23 March 2015, Grass Roots Sports Club, Melbourne, Australia
I want to talk today about the most moving game of football I saw last year. To explain why it moved me as it did I have to go back to 1987 and a trip I made to Yuendumu, a couple of hundred ks north-west of Alice Springs. Yuendumu is where Liam Jurrah comes from but this was before he was born.
I went to see a traditional Aboriginal football carnival with 32 communities competing. That weekend was to have a great impact on me but I only have time today to tell you about a couple of the things that happened.
The first was when I arrived, driving in past hundreds of humpies made from tin and sackcloth, trying to absorb the fact that this was my country, Australia, and I saw a white woman -- who turned out to be the community nurse, surrounded by a group of initiated tribal men. Without thought, I approached her and initiated conversation talking about the 32 teams on the way. And she said 26. And I said I was told 32 and she hissed out the side of her mouth, 'don’t you understand it’s men’s business.'
And, for the first time, I did. I understood I was on Aboriginal land. Also for the first time I sensed the presence of what Aboriginal people call THE LAW. The Law operates with dreadful certainty and that weekend the Pitjintjatjara were initiating their young men in the dreaming paths and where the dreaming paths crossed roads it was the roads that closed because with the group was the much-feared Red Ochre Man, the Pitjinjatjara lawman who still employed the death penalty.
That weekend, I met a feller called Ian King. He had played cricket for Queensland –- his mother was Aboriginal, his father was a black GI who came here during World War 2. He was wandering Australia trying to better understand his Aboriginality and he was the person who told me there was a connection between Aboriginal dance and Aboriginal football.
Aboriginal dance is about summoning spirits, particularly of the creatures that inhabit this land. Aboriginal football, the game we call marngrook, was played on a totemic not a tribal basis. The totems for Melbourne, for example, are the eagle and the crow. I am no expert in this area but I do know that the story of Bunjil the eagle goes a long way into western Victoria. Because the game was played on a totemic basis, the eagles team would have players from different tribes, players who might have previously been involved in tribal wars.
In this way, the game served to bring people together.
The final story I will tell you about the Yuendumu weekend is that on the third day, shortly after the grand final started, a child ran among the crowd saying he had seen the Red Ochre Man.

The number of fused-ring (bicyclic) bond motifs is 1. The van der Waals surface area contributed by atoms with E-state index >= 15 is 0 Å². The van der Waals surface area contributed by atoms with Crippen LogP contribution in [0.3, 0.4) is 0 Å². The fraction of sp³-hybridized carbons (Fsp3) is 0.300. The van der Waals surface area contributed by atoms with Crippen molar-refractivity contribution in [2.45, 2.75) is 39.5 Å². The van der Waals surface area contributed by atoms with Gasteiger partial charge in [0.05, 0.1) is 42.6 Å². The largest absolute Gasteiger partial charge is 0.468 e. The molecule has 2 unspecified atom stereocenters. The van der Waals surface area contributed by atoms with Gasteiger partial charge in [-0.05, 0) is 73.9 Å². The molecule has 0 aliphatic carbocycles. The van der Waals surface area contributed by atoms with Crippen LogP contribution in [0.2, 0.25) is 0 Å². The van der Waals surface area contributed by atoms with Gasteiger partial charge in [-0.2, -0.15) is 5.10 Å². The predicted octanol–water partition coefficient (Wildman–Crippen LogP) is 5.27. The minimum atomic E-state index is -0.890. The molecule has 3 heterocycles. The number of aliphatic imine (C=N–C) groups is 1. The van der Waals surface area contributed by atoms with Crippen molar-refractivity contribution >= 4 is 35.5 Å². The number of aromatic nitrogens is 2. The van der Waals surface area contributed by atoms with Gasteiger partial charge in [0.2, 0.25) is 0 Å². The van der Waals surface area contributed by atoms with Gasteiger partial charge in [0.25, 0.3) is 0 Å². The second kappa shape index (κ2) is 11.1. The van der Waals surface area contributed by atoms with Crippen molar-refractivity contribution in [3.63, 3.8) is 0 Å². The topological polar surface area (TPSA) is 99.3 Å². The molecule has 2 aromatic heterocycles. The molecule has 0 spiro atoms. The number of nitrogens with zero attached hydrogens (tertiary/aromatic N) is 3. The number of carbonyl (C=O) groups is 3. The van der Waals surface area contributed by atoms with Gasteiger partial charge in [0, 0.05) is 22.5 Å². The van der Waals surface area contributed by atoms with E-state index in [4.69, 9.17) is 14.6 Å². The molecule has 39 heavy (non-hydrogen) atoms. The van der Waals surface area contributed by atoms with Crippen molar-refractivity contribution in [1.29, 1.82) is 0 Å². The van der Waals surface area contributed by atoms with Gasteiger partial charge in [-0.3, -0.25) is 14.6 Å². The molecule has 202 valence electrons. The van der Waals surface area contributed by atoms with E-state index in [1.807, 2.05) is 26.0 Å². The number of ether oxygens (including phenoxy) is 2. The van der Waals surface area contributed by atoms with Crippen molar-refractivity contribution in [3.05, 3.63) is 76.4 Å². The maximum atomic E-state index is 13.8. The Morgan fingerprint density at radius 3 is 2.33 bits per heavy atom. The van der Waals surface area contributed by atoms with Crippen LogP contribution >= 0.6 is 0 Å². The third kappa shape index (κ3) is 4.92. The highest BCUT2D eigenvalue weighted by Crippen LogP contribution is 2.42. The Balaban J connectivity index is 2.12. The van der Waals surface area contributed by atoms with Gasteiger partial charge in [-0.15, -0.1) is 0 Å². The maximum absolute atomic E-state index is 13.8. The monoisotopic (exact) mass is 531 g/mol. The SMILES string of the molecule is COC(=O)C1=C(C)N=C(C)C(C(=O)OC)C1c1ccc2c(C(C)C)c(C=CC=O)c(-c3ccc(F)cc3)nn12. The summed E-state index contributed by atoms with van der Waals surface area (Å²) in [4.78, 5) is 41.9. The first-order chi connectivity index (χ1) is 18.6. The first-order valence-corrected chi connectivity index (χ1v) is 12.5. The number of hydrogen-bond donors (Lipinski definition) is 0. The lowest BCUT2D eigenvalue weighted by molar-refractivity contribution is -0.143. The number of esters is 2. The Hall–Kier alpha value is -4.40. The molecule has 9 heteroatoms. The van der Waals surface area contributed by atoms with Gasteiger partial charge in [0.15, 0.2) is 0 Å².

Within a few minutes the place was deserted and the ball was left sitting in the red sand.
What I’m asking you to do now is take that Aboriginal consciousness which I have tried to suggest to you and transport it to the year 1840 and a place in western Victoria called Moyston because, back then, it was out there too.
It was that large, that vivid, that strong.
And in the middle of it is a white kid called Tom Wills. His father Horatio has been the first white settler in the Ararat region, arriving in or around 1838.
I can’t tell you exactly who Tom Wills was any more than I can tell you exactly who Ned Kelly was, but there are some things I can tell you. I can tell you that while I’ve met whitefellers who can speak Aboriginal languages, I’ve never met one who grew up speaking the Aboriginal language for the place he grew up in.
As I said to a Jewish audience at the Melbourne Writers’ Festival, that’s like the difference between speaking Hebrew and English in Israel.
Moyston was in the lands of the Tjapwurrung. Tom Wills knew Tjapwurrung songs, he knew Tjapwurrung dances. He grew up playing with Tjapwurrung kids. Of course, he played their games; his whole life was about playing games.
What I want to talk about today is not so much Tom Wills as Moyston but, in case anyone hasn’t heard it, I will give a brief sketch of Tom’s amazing and ultimately tragic life. The Wills family believe they are an illegitimate branch of the Churchills, their convict forebear having been saved from the gallows by an eminent Churchill, the Duke of Marlborough.
The convict’s son - Tom’s father, Horatio - was a forceful, charismatic man who did many remarkable things including sending his second son to Germany to become a vigneron because he predicted Moyston would have a wine industry.
But he was also the son of a convict and uneducated. He sent Tom to the Rugby school in England. Tom returned six years later as a dandy with the reputation of being one of the best young cricketers in England.
Under Tom’s captaincy, Victoria beat New South Wales for the first time, that match being played in Melbourne in 1858. In the euphoria that followed Tom was appointed secretary of the Melbourne Cricket Club. Wanting to defeat New South Wales in Sydney, he urged the formation of a football competition to keep hi cricketers fit during the winter months and made the radical proclamation that we should have a game of our own.